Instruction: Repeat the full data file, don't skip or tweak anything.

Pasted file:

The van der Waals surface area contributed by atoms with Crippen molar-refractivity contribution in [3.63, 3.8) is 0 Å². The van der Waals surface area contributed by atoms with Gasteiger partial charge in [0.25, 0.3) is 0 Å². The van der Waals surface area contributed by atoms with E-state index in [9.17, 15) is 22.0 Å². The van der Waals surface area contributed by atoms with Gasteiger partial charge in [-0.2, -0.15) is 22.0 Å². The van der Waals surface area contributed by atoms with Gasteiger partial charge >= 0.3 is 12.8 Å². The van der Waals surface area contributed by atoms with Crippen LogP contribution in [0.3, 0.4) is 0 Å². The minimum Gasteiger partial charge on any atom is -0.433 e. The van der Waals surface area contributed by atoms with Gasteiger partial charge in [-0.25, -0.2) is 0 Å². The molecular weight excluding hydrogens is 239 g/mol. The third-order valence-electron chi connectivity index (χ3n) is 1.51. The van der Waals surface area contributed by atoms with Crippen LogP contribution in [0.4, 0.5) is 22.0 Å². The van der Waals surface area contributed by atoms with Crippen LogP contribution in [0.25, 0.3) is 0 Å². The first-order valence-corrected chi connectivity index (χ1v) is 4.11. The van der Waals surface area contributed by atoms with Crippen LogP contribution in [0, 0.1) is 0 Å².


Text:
The van der Waals surface area contributed by atoms with Crippen molar-refractivity contribution in [3.63, 3.8) is 0 Å². The van der Waals surface area contributed by atoms with Gasteiger partial charge in [0.25, 0.3) is 0 Å². The van der Waals surface area contributed by atoms with E-state index in [9.17, 15) is 22.0 Å². The van der Waals surface area contributed by atoms with Gasteiger partial charge in [-0.2, -0.15) is 22.0 Å². The van der Waals surface area contributed by atoms with Gasteiger partial charge >= 0.3 is 12.8 Å². The van der Waals surface area contributed by atoms with Crippen LogP contribution in [0.3, 0.4) is 0 Å². The minimum Gasteiger partial charge on any atom is -0.433 e. The van der Waals surface area contributed by atoms with Gasteiger partial charge in [-0.25, -0.2) is 0 Å². The molecular weight excluding hydrogens is 239 g/mol. The third-order valence-electron chi connectivity index (χ3n) is 1.51. The van der Waals surface area contributed by atoms with Crippen LogP contribution in [0.4, 0.5) is 22.0 Å². The van der Waals surface area contributed by atoms with Crippen LogP contribution in [0.25, 0.3) is 0 Å². The first-order valence-corrected chi connectivity index (χ1v) is 4.11. The van der Waals surface area contributed by atoms with Crippen LogP contribution in [0, 0.1) is 0 Å².